1. Gilly. This might be cheating a bit as she'll be with me wherever I am in the world but right now she's in Kratie and that's something worth getting back for. We also have much more time with each other in Cambodia because we eat every single meal together and don't have busy weekends doing separate things like we used to in England.
2. Riverside living. I've heard people say that living beside water increases well-being and I think there may be something in that. An evening drink as the sun sets over the Mekong is something to savour while I have it within easy reach every day.
3. Free tea. Nearly every cafe/restaurant meal comes with a bottomless pot of tea and cups of ice to refresh the parts that plain water can't reach. This obviously makes Gilly very happy but it could get very expensive when we come back if we don't break the easily formed habit.
4. 1.5 minute commute to work. I think my shortest commute ever in the UK was at least 30 minutes. That's five hours in total each week, versus my current 15 minutes.
5. Two hour lunchbreaks (or in Gilly's case three hours). These are almost a necessity given the heat but I think that any culture that embraces a snooze after lunch can count themselves as more civilised than those who don't. I was born for siesta and Cambodia more than meets my needs in this respect.
6. Hammock time. What better way to take your lunchtime rest than swinging gently in a hammock with a fan to cool you? The trouble is getting back up again when 2pm and another 1.5 minute commute comes around...
7. Gregarious locals. In contrast to the largely moody and miserable looking faces that have taken over in London, Cambodians are always up for exchanging a smile, saying hello and having a chat. Obviously we attract more attention because we're foreigners but you just have to sit in a minibus and listen to a bunch of complete strangers chat non-stop for five hours to see that this outgoing nature is in the genes.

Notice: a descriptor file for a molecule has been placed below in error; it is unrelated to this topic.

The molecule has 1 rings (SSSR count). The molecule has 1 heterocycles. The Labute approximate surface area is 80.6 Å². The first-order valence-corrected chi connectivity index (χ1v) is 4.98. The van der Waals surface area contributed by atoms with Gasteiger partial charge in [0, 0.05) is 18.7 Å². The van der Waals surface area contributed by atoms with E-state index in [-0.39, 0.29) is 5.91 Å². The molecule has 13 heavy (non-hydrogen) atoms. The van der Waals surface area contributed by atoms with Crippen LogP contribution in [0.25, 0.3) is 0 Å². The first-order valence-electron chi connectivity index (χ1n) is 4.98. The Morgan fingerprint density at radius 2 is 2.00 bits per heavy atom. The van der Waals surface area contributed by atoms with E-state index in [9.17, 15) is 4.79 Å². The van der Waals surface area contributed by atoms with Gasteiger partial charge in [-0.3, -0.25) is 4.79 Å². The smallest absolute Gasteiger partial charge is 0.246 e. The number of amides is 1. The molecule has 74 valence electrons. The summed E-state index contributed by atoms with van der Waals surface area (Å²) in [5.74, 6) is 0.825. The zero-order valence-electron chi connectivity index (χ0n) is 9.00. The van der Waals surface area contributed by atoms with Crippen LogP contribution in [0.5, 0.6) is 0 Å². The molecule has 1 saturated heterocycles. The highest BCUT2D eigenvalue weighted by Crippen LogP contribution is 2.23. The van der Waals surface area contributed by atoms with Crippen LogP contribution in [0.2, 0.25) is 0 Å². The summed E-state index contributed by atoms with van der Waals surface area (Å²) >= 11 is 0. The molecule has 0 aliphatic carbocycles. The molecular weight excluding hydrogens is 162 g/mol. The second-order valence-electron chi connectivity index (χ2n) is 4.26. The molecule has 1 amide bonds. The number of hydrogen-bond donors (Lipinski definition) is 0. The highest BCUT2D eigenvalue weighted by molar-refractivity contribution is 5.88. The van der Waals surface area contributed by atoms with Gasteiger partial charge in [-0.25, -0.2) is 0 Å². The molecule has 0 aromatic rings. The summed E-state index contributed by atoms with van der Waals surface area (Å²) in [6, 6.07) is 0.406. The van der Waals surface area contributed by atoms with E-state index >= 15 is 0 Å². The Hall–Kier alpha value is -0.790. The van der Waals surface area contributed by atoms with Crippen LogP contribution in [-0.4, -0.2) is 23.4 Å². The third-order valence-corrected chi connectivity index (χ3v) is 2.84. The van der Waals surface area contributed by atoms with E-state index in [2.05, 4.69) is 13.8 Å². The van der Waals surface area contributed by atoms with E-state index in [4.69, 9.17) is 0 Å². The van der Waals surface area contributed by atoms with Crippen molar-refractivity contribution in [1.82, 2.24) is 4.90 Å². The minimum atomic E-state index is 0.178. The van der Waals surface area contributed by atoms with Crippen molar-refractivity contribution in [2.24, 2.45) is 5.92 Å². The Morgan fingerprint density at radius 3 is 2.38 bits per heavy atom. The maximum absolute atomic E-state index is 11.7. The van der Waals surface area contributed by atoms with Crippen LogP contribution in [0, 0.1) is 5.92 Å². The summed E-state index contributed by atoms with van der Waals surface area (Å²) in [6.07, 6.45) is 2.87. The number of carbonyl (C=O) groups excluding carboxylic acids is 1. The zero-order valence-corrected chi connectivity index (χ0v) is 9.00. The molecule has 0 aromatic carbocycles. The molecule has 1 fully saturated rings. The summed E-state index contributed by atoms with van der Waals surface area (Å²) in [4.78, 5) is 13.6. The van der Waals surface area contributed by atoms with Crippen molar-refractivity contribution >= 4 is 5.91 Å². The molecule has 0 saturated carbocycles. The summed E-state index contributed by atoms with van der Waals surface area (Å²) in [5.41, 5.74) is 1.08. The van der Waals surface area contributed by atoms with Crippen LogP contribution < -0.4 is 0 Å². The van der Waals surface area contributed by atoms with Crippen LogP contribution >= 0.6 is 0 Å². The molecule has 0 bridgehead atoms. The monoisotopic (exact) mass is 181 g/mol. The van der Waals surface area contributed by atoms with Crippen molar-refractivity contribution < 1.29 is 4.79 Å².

8. Tropical fruits. I saw a tiny pineapple that cost over £3 in the Waitrose and realised just how lucky we are to be able to pick up a delicious big one in the market for less than 50p. Mangoes, bananas and many others fall into this category.
9. Ban Chow and other local restaurants. Eating out is almost as cheap as cooking at home and I am looking forward to reacquainting myself with the delicious Vietnamese crepes (Ban Chow) and my favourite sweet and sour dish from our local eatery.
10. The climate. Yes, it's on both lists but something has to be said for year round t-shirt weather, no cold spells and relatively predictable patterns of rain (i.e. six months on, six months off).
And one from both places...
1. The Internet. It's difficult to imagine what volunteering with VSO in the 1970s would have been like but we are certainly lucky to be doing it at a time where you never really lose touch with those back home. This blog, email and skype are fantastic ways of communicating, and with Facebook and people blogging back home we're always getting news about what our friends and family are doing. This is definitely worth stopping for a moment and being thankful for but, like I said above, nothing beats a pint and plate of food with friends.
So, the trip is almost over and I've just realised that I haven't had a pie since I've been here. I'll try to tick that off for lunch or dinner. It's been a lovely visit, the next one (with both of us) is planned for April 2012.